“While we agree with petitioners that parties to a

loan agreement have wide latitude to stipulate on
any interest rate in view of the Central Bank Circular
No. 905 s. 1982 which suspended the Usury Law
ceiling on interest effective January 1, 1983, it is also
worth stressing that interest rates whenever
unconscionable may still be declared illegal. There is
certainly nothing in said circular which grants
lenders carte blanche authority to raise interest
rates to levels which will either enslave their
borrowers or lead to a hemorrhaging of their assets.

In several cases, we have ruled that stipulations
authorizing iniquitous or unconscionable interests
are contrary to morals, if not against the law. In
Medel v. Court of Appeals, we annulled a stipulated
5.5% per month or 66% per annum interest on a
P500,000.00 loan and a 6% per month or 72% per
annum interest on a P60,000.00 loan, respectively,
for being excessive, iniquitous, unconscionable and
exorbitant. In Ruiz v. Court of Appeals, we declared
a 3% monthly interest imposed on four separate

compounded monthly. we similarly hold the 5% monthly interest to be excessive. In both cases. the 5% monthly interest rate.” In the same case. we hold that the Court of Appeals correctly imposed the legal interest of 12% per annum in place of the excessive interest stipulated in the Kasulatan. iniquitous. With this. and the law.loans to be excessive. stipulated in the Kasulatan is even higher than the 3% monthly interest rate imposed in the Ruiz case. They maintain that there was already a meeting of the . contrary to morals. and in accord with the Medel and Ruiz cases. It is therefore void ab initio for being violative of Article 1306 of the Civil Code. Thus. the Supreme Court also ruled that the imposition by the Court of a 12% rate per annum does not violate the freedom of contract: “Petitioners allege that the Kasulatan was entered into by the parties freely and voluntarily. In this case. the interest rates were reduced to 12% per annum. or 60% per annum. unconscionable and exorbitant.

provided they are not contrary to law. In Abe v. they assert that the Court of Appeals should have given due respect to the provisions of the Kasulatan. Hence. entered into with all the required formalities and with full awareness of what he was doing. Petitioners’ contentions deserve scant consideration. public order or public policy. clauses. The same is understood to be subject to reasonable legislative regulation aimed at the promotion of public health. terms and conditions as they may deem convenient. good customs.minds between the parties as regards the principal amount of the loan. Foster Wheeler Corporation. morals. One such legislative regulation is found in Article 1306 of the Civil Code which allows the contracting parties to “establish such stipulations. safety and welfare. we held that the freedom of contract is not absolute. which must be complied with in good faith. morals.” . the interest thereon and the property given as security for the payment of the loan. They also stress that it is a settled principle that the law will not relieve a party from the effects of an unwise. foolish or disastrous contract.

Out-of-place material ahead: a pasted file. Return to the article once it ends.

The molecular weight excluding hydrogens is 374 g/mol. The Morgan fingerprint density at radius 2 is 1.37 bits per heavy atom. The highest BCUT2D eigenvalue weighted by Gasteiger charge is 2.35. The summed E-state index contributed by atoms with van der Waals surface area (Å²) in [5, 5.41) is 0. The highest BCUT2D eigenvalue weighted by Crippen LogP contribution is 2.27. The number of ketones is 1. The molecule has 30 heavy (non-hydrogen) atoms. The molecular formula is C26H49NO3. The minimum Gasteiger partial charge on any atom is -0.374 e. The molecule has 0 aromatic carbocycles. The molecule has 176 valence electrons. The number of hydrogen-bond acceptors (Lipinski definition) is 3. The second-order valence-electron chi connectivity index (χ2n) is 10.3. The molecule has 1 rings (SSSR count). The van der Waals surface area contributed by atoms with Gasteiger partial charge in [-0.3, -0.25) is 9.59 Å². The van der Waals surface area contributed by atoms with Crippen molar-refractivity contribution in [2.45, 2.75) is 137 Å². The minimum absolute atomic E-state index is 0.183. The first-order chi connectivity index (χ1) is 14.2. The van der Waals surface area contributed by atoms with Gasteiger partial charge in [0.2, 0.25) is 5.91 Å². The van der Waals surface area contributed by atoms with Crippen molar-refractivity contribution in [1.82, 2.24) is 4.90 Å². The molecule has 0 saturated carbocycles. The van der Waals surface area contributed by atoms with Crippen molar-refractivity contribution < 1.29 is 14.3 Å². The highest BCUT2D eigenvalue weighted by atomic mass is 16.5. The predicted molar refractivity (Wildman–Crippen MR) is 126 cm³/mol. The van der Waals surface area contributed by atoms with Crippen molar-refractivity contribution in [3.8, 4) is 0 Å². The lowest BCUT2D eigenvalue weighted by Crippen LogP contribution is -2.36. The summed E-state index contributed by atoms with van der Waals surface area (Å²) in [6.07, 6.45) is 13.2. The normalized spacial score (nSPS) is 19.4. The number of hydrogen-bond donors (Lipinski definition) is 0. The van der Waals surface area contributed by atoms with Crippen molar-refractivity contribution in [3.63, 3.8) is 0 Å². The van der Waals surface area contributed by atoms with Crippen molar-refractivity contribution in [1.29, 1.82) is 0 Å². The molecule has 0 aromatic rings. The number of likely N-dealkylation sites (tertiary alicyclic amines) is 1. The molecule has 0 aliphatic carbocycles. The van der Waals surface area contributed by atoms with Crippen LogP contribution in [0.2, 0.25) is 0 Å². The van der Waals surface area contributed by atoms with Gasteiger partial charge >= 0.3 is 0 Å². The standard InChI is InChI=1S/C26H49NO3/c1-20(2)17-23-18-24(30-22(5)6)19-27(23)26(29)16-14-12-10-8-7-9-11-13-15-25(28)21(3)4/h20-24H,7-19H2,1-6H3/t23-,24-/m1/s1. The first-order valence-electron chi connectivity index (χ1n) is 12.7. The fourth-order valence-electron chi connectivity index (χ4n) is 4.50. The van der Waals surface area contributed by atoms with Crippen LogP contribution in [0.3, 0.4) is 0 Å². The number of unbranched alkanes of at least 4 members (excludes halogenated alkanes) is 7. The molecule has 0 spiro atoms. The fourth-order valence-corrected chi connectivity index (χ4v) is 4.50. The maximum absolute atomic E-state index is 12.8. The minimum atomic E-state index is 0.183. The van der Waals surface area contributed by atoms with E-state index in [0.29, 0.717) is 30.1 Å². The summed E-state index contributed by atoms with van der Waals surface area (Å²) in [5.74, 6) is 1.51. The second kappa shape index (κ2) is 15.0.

is iniquitous and unconscionable.To reiterate. .” . the legal interest of 12% per annum must be imposed in lieu of the excessive interest stipulated in the agreement. Being a void stipulation. it is deemed inexistent from the beginning. The debt is to be considered without the stipulation of the iniquitous and unconscionable interest rate. Surely. Accordingly. From the foregoing. we fully agree with the Court of Appeals in holding that the compounded interest rate of 5% per month. . it is clear that there is no unilateral alteration of the terms and conditions of the Kasulatan entered into by the parties. it is more consonant with justice that the subject interest rate be equitably reduced and the legal interest of 12% per annum is deemed fair and reasonable.